Waukegan’s Lake Michigan water front is getting a facelift. A 600,000 square foot area known as the Outboard Marine Corp (OMC) Superfund site is being deconstructed and a large portion of the estimated 5,000 tons of steel will be recycled for reuse.

OMC supplied outboard motors and powerboats from its Waukegan, Illinois location. Between 1961 and 1972, the company made extensive use of hydraulic fluids which contained polychlorinated biphenyls (PCBs). During this time the hydraulic fluid was discharged through floor drains into an oil receptor system.

The oil receptor system subsequently leaked to several of the surrounding areas. It is estimated that approximately 700,000 pounds of PCBs were discharged to the OMC site and approximately 300,000 pounds of PCBs were discharged to Waukegan Harbor.

As a result, the Environmental Protection Agency (EPA) has designated the former OMC site a “Superfund site” where extensive cleanup is taking place, including the removal of facilities on site.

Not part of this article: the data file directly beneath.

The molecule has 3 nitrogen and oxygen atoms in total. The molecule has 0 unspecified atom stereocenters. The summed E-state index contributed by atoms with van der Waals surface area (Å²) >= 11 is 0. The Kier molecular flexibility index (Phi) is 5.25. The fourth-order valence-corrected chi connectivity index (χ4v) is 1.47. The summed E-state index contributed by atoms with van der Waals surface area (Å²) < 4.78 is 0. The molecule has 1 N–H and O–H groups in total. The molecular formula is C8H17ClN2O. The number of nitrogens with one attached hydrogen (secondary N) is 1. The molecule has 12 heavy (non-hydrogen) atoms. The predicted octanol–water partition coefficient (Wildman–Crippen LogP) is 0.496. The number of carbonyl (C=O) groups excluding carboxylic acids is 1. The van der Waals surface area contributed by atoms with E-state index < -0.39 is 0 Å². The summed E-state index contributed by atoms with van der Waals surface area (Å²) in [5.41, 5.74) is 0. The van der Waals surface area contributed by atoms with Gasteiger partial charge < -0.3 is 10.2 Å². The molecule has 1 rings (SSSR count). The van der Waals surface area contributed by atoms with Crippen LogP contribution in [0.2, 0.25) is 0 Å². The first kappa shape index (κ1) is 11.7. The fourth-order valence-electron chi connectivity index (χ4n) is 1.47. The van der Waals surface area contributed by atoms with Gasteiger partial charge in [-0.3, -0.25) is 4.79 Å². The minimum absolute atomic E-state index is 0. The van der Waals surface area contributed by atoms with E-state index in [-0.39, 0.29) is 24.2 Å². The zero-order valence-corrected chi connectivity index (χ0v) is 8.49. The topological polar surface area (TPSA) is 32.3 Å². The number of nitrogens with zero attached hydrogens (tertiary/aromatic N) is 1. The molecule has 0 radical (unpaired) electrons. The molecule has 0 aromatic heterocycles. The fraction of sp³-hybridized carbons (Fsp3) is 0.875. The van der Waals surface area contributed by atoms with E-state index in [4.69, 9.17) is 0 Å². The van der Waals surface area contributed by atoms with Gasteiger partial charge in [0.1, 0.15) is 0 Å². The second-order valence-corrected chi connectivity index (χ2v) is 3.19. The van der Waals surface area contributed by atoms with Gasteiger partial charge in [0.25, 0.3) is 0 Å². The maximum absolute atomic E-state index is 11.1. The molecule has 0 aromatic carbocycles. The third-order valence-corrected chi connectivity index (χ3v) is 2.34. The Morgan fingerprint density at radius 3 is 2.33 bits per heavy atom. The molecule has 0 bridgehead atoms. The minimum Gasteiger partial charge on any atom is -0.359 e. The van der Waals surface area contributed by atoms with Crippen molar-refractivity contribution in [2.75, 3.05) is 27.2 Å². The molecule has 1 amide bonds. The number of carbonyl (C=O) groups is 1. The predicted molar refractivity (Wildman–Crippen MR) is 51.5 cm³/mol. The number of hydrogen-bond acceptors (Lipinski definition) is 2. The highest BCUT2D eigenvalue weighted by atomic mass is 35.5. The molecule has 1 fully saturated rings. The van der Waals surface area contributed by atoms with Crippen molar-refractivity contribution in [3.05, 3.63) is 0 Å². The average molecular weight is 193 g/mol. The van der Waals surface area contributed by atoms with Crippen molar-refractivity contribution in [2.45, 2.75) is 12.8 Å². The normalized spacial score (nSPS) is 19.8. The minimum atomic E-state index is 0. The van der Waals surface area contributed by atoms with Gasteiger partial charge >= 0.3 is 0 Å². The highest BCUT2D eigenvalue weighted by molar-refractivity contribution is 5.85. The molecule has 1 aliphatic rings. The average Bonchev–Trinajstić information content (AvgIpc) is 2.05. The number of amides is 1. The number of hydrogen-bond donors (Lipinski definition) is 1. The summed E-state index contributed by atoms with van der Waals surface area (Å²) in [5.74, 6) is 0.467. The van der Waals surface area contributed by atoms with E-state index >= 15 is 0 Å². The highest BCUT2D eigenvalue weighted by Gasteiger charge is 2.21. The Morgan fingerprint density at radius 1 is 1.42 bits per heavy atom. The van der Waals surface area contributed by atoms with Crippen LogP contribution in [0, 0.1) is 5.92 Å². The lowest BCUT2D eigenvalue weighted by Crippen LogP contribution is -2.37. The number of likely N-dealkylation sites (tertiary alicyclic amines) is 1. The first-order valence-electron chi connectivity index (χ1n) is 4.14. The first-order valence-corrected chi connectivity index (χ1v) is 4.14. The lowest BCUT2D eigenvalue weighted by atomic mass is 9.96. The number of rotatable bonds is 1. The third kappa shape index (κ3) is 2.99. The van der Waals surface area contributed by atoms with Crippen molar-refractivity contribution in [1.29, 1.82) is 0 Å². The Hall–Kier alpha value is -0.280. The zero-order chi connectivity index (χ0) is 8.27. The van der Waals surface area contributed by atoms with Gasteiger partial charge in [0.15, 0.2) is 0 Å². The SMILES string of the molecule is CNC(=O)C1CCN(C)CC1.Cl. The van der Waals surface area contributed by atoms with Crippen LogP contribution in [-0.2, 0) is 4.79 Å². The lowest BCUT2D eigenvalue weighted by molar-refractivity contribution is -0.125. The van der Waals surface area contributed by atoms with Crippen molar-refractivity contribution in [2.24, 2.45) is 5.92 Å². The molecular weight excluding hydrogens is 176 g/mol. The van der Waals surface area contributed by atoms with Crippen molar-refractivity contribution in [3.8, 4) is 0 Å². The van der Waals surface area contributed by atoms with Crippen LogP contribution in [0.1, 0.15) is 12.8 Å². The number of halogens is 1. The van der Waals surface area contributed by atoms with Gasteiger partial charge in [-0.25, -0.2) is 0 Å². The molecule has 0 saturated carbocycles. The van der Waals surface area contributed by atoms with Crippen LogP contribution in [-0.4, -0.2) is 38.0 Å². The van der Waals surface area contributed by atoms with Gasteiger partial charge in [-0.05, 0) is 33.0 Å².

The demolition project for the building is estimated to be about $21-25 million in cost due to the projected quantities of heavy materials destined for a landfill, including concrete and cinder block that will not be recycled. Recycling the steel from the OMC facility; however, will offset some of these costs and will actually yield some benefits.

According to EPA project manager Kevin Adler, ”we estimated that about 5,000 tons of steel would be obtained from the demolition. Of that, perhaps two-thirds could be recycled in local-area mills if not-too contaminated.”